Key Questions and Challenges

What are the challenges to fostering a housing first culture?

Challenge #1: Changing agency or service system culture to be consistent with a Housing First approach can be difficult due to:

  • Moral judgments regarding the worthiness of various populations for housing can lead to a perception that the program is “enabling” client by giving active users a place of their own;
  • Fears that clients will “take advantage” of staff or agency if staff or agency are too flexible and accommodating;
  • Misinterpretation of some of the key principles that the Housing First model seeks to implement, e.g., client choice mean that clients are free to do what they like including refuse home visits;
  • Skepticism regarding program effectiveness and difficulty in allowing clients to continue to make choices about their treatment plan after a mistake or negative outcomes. This often translates into restricting client choice after a relapse, or eviction or other negative consequences.  Agency culture must embrace, in Pat Deegan’s terms “shared responsibility” and allow for clients the “dignity of failure” so they can learn from their mistakes.

Challenge #2: Judging a book by its cover. Co-opting occurs when agencies adopt the HF label but do not significantly change existing practices, which can include continued reliance on housing readiness and prioritizing provider determinations over consumer choice – and in many cases an implicit or explicit expectation that clinical stability remains a prerequisite for independent housing.  Expanding the definition of Housing First to the point of distortion includes some of the following:  an emergency shelter program calling itself “housing first” because “the first thing we talk to clients about is housing” or a supportive housing program claiming to practice client choice, “yes, we practice clients a choice… we tell them you can go to treatment and then you will housed or you can remain homeless—your choice.”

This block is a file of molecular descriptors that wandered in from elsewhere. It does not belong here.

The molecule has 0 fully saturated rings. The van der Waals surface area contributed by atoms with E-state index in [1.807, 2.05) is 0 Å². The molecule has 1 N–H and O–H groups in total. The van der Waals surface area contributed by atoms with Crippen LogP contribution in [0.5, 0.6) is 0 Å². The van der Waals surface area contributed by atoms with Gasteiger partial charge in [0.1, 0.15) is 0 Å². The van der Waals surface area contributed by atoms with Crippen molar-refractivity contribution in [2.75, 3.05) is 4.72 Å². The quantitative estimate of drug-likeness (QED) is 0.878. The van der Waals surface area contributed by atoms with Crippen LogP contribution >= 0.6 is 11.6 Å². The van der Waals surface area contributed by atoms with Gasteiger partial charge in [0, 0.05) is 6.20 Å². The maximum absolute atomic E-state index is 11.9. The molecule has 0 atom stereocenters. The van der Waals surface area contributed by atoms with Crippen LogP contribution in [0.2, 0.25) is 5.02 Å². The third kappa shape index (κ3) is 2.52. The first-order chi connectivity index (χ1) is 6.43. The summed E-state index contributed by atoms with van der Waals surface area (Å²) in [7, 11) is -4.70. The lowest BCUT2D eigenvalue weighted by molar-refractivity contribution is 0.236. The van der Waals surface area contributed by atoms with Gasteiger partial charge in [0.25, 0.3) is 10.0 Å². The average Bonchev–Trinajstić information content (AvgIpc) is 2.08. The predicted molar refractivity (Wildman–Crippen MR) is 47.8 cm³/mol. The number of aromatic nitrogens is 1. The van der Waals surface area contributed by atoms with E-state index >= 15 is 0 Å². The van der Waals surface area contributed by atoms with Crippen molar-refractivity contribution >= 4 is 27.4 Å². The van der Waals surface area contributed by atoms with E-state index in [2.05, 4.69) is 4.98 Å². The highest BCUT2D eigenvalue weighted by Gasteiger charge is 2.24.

Challenge #3: Designing services to reflect a Housing First culture. Key to the success of Housing First does not depend solely the type of supports and services are offered, but how they are offered.

  • Services should be available as needed, 24/7, not only 9am-5pm during the week.
  • Clients need assistance with matters that are not defined by the traditional service modalities and can include: on-call support, grocery shopping, companionship to appointments (e.g. medical, social services), plumbing/locksmith, client emergency financial funds, negotiation interactions with neighbors/landlords.
  • HF requires hiring peers support staff (i.e. people with the lived experience of similar challenges faced by HF tenants such as homelessness, mental illness, discrimination). This may require making reasonable accommodations (e.g. flexible hours or work setting) for those with non-traditional work backgrounds.

Challenge #4: Disruptive or transformative change. Introducing the practice and values changes required by Housing First in one program can create a tension between other programs in the same agency. Similarly, having one agency adopt Housing First in a community can have consequences and may push for change in the practice of other related or complementary agencies (social services agencies, health services, landlords, justice system probation and parole, benefits and entitlements, etc.)

Remaining and ongoing questions include:

  • How best can we maintain a Housing First philosophy and culture if the program exists within a more traditional agency?
  • How can providers habituated to traditional services be reoriented to a Housing First approach?
  • Will an increased emphasis on recovery in mental health diminish differing perspectives between Housing First and other providers.
Appendices and Resources